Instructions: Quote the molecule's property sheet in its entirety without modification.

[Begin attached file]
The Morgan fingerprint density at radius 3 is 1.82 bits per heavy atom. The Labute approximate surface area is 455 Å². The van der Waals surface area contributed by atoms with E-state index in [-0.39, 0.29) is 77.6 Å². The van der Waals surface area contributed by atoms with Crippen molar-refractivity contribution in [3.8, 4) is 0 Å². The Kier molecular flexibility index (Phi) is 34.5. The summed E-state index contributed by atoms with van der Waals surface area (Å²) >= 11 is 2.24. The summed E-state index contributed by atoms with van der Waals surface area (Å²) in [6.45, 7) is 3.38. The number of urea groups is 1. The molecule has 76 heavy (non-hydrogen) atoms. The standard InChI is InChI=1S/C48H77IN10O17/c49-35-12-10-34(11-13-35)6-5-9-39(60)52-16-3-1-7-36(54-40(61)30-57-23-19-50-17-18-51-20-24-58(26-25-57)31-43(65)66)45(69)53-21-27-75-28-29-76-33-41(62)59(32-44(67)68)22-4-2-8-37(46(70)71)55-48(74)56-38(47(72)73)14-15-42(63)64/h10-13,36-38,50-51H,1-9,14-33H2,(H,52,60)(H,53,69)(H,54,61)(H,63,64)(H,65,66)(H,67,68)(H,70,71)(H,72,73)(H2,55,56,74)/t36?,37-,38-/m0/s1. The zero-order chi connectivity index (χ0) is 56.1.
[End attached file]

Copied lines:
The Morgan fingerprint density at radius 3 is 1.82 bits per heavy atom. The Labute approximate surface area is 455 Å². The van der Waals surface area contributed by atoms with E-state index in [-0.39, 0.29) is 77.6 Å². The van der Waals surface area contributed by atoms with Crippen molar-refractivity contribution in [3.8, 4) is 0 Å². The Kier molecular flexibility index (Phi) is 34.5. The summed E-state index contributed by atoms with van der Waals surface area (Å²) >= 11 is 2.24. The summed E-state index contributed by atoms with van der Waals surface area (Å²) in [6.45, 7) is 3.38. The number of urea groups is 1. The molecule has 76 heavy (non-hydrogen) atoms. The standard InChI is InChI=1S/C48H77IN10O17/c49-35-12-10-34(11-13-35)6-5-9-39(60)52-16-3-1-7-36(54-40(61)30-57-23-19-50-17-18-51-20-24-58(26-25-57)31-43(65)66)45(69)53-21-27-75-28-29-76-33-41(62)59(32-44(67)68)22-4-2-8-37(46(70)71)55-48(74)56-38(47(72)73)14-15-42(63)64/h10-13,36-38,50-51H,1-9,14-33H2,(H,52,60)(H,53,69)(H,54,61)(H,63,64)(H,65,66)(H,67,68)(H,70,71)(H,72,73)(H2,55,56,74)/t36?,37-,38-/m0/s1. The zero-order chi connectivity index (χ0) is 56.1.